FLORENCE, S.C. – The Better Business Bureau estimates that scams cost Americans $50 billion per year.
However, as John “Dr. John” D’Ambrosio told the Kiwanis Club on Thursday afternoon, that number is likely even higher. He said many Americans are ashamed and embarrassed, thus not very likely to report that they were taken advantage of. D'Ambrosio is president of the Better Business Bureau of Coastal Carolina.
He spoke about a report of a recent scam involving pizza restaurants in Huntsville, Ala. He said a person came into the restaurant and asked to use the business’s phone because of some emergency. The number that person called rerouted all the calls from the business to a scammer’s line.
Then, when people call in to order a pepperoni and pineapple pizza, the scammer gets access to their credit card information.
Another scam involves an online romantic relationship. In that scam, the person being scammed is asked to provide cash to help pay medical expenses not covered by the Army or another business.
“This is someone you love,” D’Ambrosio said.
Employment scams are also fairly common.
D’Ambrosio said someone will advertise a work-at-home job. Then collect the information of those that apply and are “hired” for the job so that paychecks and other information can be sent to the employee.
The No. 1 tip D’Ambrosio offered for those trying to avoid being scammed is not to answer the phone.
Other tips offered by the Better Business Bureau include never sending money to someone without a personal relationship, not clicking links or opening attachments in unsolicited emails, being cautious with someone met online, never sharing personal information with anyone, not being pressured into acting immediately, and being cautious with what is shared online.
D’Ambrosio also recommended doing business locally.
The Better Business Bureau’s ScamTracker breaks the success of scams into age groups.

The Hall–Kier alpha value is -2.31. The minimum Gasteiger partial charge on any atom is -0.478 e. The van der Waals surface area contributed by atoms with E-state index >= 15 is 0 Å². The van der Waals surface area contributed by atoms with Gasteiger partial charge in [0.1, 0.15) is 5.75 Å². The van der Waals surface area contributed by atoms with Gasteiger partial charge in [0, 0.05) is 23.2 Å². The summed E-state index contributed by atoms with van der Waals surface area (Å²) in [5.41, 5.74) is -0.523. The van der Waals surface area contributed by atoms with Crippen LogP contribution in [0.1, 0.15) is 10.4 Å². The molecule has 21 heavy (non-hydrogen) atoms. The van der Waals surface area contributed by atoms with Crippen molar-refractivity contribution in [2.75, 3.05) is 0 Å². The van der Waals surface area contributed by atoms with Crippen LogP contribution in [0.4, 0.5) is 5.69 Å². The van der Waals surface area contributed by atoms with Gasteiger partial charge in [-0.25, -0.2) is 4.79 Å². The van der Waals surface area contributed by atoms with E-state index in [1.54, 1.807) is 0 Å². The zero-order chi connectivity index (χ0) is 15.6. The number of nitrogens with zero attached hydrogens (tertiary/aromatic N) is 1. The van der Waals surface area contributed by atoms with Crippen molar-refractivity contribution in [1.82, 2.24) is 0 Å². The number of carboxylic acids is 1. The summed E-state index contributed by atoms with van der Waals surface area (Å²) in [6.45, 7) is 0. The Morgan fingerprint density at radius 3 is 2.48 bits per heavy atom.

According to its research, younger Americans are more likely to be taken advantage of, but older Americans lose more money to scams. The research indicates that 42.4% of those 18-24 are susceptible to a scam compared to 20.8% of those 65 and older. However, the average loss for an 18-24-year-old is $92 compared to $400 for those 65 and older.
Eighteen- to 24-year-olds are most susceptible to employment, fake check/money order, and online purchase scams. Those 25-34 are also most susceptible to those scams but they are more susceptible to online purchase scams and less susceptible to fake check/money order scams.
Home improvement and advance fee loans, along with online purchases, are the scams that Americans 35-44 are most susceptible to. Employment, home improvement, and online purchase scams top the list for those 45-54. Romance, investment, and employment scams are the top scams for those 55-64. And those 65 and older are most susceptible to investment, travel/vacation, and tech support scams.
According to the Better Business Bureau’s information, the most impersonated brands are the IRS, other federal government agencies, Publishers Clearing House, Microsoft, Apple, Amazon, Cash Advance/Advance America, the Canada Revenue Agency (the IRS equivalent for Canada), Facebook, and Ray Ban.
D’Ambrosio has been the president and CEO of the Better Business Bureau of Coastal Carolina Inc. since 2016. The organization serves over 1,300 accredited businesses within 15 counties in North Carolina and South Carolina, including Florence County, with an office in Conway.
The Better Business Bureau nationally was formed in 1970 by the merger of two earlier Better Business Bureau organizations formed in 1912 and 1933. Its vision is “an ethical marketplace where buyers and sellers trust each other.”
Kiwanis International, a service club, was founded in Detroit in 1915. The Kiwanis Club of Florence was established in 1920 as the first Kiwanis Club in the Pee Dee region. The club meets on Thursdays at the Florence Country Club.